By dusk, the situation facing the NATO corps on the North German Plain was auspicious, to put it mildly. The sun dipping beneath the western marked the end of Operation Thunder Cloud’s first day. The counteroffensive was nowhere near reaching its climax., but given the events of the last sixteen hours, the main battle was within sight. In division, corps and army group headquarters on both sides of the frontline, commanders assessed the status in their sectors and conferred with sub-unit commanders when and where possible. With darkness having fallen, resupply became a priority for both NATO and Soviet formations. More so for the Soviets given NATO airpower’s unmatched ability to bomb with precision accuracy at night and in bad weather.
NORTHAG’s command staff was appropriately satisfied with where their units stood. In the north, the Dutch 5th Division had broken through Soviet lines around Celle and was moving to exploit the gap before the enemy had the opportunity to seal it up. Even if the Soviets were able to successfully isolate the breakthrough it would not improve their situation. With 20th Guards Army now committed to holding Celle and delaying the Dutch from advancing east, follow-on units from I NL Corps were preparing to open a second line of advance farther north in the pre-dawn hours of D+22. The objective of this advance, as discussed in earlier entries, was to seal off and potentially pocket the Soviet divisions located around Hamburg and in Schleswig-Holstein.
The push by US III Corps was the heart of Thunder Cloud. So far it was moving along slightly ahead of schedule. Phase Line Mets had been reached at 1300, roughly four hours ahead of the battleplan’s schedule. The Soviet division positioned in front of Braunschweig as a screen had been penetrated in multiple locations by the 1st Cavalry Division. Already understrength after an extended period of heavy combat, much of the remaining 29th Tank Division’s combat elements had been overrun and cut off. A hasty and not very well thought out counterattack by the 29th’s single uncommitted regiment failed to reach their cloistered comrades. By late afternoon, what was left of the division was pulling back through Braunschweig and being harassed by British and West German tank brigades as the 22nd Tank Division arrayed just east of Wolfenbüttel steeled itself to face a major American attack that every soldier, NCO and officer in the division understood was coming at some point.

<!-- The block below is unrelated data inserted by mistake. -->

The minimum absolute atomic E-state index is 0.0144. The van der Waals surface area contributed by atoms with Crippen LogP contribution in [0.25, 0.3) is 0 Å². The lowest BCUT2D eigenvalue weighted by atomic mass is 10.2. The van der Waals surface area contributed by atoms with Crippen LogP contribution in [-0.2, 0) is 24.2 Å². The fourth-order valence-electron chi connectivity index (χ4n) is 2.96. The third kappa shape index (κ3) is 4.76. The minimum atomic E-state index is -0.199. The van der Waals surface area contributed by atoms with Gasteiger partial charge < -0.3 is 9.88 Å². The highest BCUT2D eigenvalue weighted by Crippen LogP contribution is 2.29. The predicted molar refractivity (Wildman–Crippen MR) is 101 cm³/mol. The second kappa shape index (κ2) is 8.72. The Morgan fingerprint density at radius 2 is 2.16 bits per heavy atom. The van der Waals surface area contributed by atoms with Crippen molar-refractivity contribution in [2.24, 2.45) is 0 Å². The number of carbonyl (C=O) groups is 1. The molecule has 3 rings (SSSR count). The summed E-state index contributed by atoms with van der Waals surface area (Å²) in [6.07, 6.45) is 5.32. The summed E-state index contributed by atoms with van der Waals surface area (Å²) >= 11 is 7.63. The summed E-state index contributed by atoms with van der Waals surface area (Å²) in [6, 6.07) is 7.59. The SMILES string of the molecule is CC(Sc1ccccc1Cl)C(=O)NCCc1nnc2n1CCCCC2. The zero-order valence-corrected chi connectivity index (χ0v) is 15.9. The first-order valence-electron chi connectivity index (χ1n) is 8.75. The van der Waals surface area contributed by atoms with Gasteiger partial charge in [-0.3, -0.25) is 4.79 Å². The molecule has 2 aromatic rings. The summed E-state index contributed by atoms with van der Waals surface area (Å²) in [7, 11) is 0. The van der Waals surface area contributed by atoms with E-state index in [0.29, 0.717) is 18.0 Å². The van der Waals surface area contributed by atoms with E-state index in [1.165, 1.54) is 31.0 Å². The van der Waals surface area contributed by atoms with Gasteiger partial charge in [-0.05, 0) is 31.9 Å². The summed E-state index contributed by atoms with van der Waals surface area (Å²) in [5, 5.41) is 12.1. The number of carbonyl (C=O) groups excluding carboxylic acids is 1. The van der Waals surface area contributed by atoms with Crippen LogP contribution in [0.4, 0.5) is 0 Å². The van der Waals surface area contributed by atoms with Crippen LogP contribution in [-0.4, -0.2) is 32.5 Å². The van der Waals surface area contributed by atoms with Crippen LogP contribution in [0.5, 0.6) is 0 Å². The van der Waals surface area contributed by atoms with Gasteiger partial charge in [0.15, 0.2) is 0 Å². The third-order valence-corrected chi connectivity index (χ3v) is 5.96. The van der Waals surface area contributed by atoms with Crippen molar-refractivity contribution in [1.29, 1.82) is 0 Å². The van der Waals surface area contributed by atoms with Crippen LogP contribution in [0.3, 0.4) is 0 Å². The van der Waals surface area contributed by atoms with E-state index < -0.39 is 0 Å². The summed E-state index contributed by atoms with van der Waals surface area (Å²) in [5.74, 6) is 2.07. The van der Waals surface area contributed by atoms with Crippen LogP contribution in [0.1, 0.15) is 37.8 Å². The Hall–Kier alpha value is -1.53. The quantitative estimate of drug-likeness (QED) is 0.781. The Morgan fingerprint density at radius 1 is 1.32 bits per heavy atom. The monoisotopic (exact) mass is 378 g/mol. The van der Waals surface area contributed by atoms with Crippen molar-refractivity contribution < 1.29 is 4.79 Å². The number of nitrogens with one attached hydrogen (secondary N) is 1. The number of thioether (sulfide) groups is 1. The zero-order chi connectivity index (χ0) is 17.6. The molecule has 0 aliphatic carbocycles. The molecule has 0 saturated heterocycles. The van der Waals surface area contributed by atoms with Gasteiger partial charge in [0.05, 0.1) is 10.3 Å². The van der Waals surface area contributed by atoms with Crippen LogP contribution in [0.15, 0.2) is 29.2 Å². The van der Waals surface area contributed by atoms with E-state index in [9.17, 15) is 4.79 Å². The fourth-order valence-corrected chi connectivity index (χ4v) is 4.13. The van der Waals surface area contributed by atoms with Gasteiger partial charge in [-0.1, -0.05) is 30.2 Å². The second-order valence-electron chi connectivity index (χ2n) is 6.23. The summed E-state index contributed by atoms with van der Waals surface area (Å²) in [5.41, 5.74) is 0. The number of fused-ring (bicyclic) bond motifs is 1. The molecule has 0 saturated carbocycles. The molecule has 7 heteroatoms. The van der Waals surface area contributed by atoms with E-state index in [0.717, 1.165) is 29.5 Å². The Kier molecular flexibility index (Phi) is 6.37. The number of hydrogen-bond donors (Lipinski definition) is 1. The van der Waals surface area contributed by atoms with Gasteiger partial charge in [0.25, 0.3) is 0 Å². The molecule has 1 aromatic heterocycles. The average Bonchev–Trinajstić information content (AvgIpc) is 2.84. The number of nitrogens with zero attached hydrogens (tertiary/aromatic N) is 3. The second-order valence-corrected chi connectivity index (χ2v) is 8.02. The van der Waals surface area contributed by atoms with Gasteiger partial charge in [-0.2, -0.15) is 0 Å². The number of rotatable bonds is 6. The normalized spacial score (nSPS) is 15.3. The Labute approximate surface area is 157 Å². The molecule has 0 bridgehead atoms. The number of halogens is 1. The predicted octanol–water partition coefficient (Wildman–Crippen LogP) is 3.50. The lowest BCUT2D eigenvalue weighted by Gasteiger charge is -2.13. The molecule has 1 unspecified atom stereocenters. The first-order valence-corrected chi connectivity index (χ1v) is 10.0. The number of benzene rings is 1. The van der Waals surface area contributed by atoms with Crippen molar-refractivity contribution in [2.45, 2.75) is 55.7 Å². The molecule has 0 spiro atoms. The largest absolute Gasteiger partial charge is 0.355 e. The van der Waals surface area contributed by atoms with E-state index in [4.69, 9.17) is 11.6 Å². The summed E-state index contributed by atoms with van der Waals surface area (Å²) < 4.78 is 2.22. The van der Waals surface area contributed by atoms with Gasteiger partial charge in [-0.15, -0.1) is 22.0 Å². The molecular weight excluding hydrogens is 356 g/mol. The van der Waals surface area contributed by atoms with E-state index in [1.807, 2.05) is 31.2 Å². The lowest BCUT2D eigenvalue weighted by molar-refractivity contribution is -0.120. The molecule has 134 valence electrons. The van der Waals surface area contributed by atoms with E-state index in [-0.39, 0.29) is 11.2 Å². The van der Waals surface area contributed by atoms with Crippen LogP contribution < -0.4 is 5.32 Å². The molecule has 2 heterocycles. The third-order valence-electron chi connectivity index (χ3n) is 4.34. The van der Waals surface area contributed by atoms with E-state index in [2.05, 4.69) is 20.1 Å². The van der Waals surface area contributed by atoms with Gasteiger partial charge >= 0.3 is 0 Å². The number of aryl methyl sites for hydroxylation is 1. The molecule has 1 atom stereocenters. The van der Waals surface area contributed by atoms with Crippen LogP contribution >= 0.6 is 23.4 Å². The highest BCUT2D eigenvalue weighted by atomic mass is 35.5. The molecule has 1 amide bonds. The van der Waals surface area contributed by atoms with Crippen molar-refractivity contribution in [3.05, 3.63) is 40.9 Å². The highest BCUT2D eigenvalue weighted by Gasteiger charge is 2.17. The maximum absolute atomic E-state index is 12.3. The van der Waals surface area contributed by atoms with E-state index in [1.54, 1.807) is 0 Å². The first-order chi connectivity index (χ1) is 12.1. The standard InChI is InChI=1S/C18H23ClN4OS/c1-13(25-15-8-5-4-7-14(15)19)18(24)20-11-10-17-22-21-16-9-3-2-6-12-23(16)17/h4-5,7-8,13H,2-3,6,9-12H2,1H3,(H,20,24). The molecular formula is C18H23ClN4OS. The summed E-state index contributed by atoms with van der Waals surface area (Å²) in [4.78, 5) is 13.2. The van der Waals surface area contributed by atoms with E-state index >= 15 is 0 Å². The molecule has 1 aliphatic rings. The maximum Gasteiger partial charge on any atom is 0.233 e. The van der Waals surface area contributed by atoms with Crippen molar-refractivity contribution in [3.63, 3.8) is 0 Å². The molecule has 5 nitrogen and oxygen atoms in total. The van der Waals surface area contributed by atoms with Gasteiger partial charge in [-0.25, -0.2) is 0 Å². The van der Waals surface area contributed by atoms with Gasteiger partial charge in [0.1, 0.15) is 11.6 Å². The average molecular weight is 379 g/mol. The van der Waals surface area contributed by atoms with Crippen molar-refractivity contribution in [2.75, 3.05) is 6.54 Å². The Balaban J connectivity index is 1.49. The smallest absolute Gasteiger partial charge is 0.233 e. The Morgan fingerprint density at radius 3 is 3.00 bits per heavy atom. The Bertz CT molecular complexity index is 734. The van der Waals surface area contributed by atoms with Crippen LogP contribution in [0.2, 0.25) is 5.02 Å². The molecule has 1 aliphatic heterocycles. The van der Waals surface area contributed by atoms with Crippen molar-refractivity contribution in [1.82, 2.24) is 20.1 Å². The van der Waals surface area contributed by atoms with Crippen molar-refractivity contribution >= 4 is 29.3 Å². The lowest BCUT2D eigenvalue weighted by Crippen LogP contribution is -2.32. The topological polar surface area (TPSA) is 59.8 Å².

Confusion and chaos dominated Soviet command posts as the night progressed. The picture presented to Colonel General Korbutov 2200 was neither informative or current. Going by the information presented, Korbutov was led to believe no US, West German or British units had advanced east of Braunschweig. This was in conflict with a small number of eyewitness reports telling of US and British tanks sighted north of Braunschweig and Autobahn 2. Even more alarming were indications in the late afternoon of more American armored units advancing northeast from the Kassel area. Intelligence believed these units belonged to the US 3rd Armored Division. Attempts to confirm those reports had yet to bear fruit. Korbutov believed them to be accurate, however. With the Soviet offensive in the Fulda Gap area dead and buried, the US now had an abundance of divisions available. A second major attack would soon be unleashed from that direction against his very vulnerable underbelly. And he had few resources to halt it with for the time being. What remained of 5th Guards Tank Army was needed to keep the American III Corps delayed long enough for 7th Guards Tank Army. Whatever 5th GTA units survive the next twenty-four hours will be little more than a spent force. But if they could buy Korbutov the time needed to array 7th GTA’s divisions, as well as a hodgepodge of other units from spent divisions, into a coherent defense, their sacrifices would not be in vain.